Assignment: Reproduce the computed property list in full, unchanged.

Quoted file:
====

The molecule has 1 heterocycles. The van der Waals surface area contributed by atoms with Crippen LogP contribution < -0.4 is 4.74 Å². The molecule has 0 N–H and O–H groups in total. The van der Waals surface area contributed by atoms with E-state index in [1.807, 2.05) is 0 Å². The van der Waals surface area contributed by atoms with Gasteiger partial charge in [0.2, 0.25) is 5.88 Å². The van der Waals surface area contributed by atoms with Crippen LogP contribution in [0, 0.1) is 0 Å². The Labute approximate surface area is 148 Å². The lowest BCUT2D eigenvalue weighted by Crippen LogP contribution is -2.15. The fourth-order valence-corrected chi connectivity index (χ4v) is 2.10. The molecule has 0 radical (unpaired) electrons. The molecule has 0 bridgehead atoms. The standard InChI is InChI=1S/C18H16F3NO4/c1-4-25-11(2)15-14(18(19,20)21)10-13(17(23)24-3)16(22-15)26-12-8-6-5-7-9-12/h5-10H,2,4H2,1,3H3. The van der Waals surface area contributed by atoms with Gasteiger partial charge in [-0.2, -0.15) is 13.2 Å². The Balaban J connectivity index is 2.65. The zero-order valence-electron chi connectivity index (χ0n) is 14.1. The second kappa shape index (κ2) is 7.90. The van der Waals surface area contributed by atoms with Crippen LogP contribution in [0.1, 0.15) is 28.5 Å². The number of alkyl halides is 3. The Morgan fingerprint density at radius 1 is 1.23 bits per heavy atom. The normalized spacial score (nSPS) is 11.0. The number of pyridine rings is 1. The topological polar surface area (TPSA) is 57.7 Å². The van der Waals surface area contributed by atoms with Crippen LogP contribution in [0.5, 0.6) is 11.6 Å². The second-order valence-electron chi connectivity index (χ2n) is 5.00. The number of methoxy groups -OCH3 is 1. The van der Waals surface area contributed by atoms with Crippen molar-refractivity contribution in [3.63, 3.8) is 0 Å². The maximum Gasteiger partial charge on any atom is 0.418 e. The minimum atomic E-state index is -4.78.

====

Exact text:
The molecule has 1 heterocycles. The van der Waals surface area contributed by atoms with Crippen LogP contribution < -0.4 is 4.74 Å². The molecule has 0 N–H and O–H groups in total. The van der Waals surface area contributed by atoms with E-state index in [1.807, 2.05) is 0 Å². The van der Waals surface area contributed by atoms with Gasteiger partial charge in [0.2, 0.25) is 5.88 Å². The van der Waals surface area contributed by atoms with Crippen LogP contribution in [0, 0.1) is 0 Å². The Labute approximate surface area is 148 Å². The lowest BCUT2D eigenvalue weighted by Crippen LogP contribution is -2.15. The fourth-order valence-corrected chi connectivity index (χ4v) is 2.10. The molecule has 0 radical (unpaired) electrons. The molecule has 0 bridgehead atoms. The standard InChI is InChI=1S/C18H16F3NO4/c1-4-25-11(2)15-14(18(19,20)21)10-13(17(23)24-3)16(22-15)26-12-8-6-5-7-9-12/h5-10H,2,4H2,1,3H3. The van der Waals surface area contributed by atoms with Gasteiger partial charge in [-0.2, -0.15) is 13.2 Å². The Balaban J connectivity index is 2.65. The zero-order valence-electron chi connectivity index (χ0n) is 14.1. The second kappa shape index (κ2) is 7.90. The van der Waals surface area contributed by atoms with Crippen LogP contribution in [0.1, 0.15) is 28.5 Å². The number of alkyl halides is 3. The Morgan fingerprint density at radius 1 is 1.23 bits per heavy atom. The normalized spacial score (nSPS) is 11.0. The number of pyridine rings is 1. The topological polar surface area (TPSA) is 57.7 Å². The van der Waals surface area contributed by atoms with Crippen LogP contribution in [0.5, 0.6) is 11.6 Å². The second-order valence-electron chi connectivity index (χ2n) is 5.00. The number of methoxy groups -OCH3 is 1. The van der Waals surface area contributed by atoms with Crippen molar-refractivity contribution in [3.63, 3.8) is 0 Å². The maximum Gasteiger partial charge on any atom is 0.418 e. The minimum atomic E-state index is -4.78.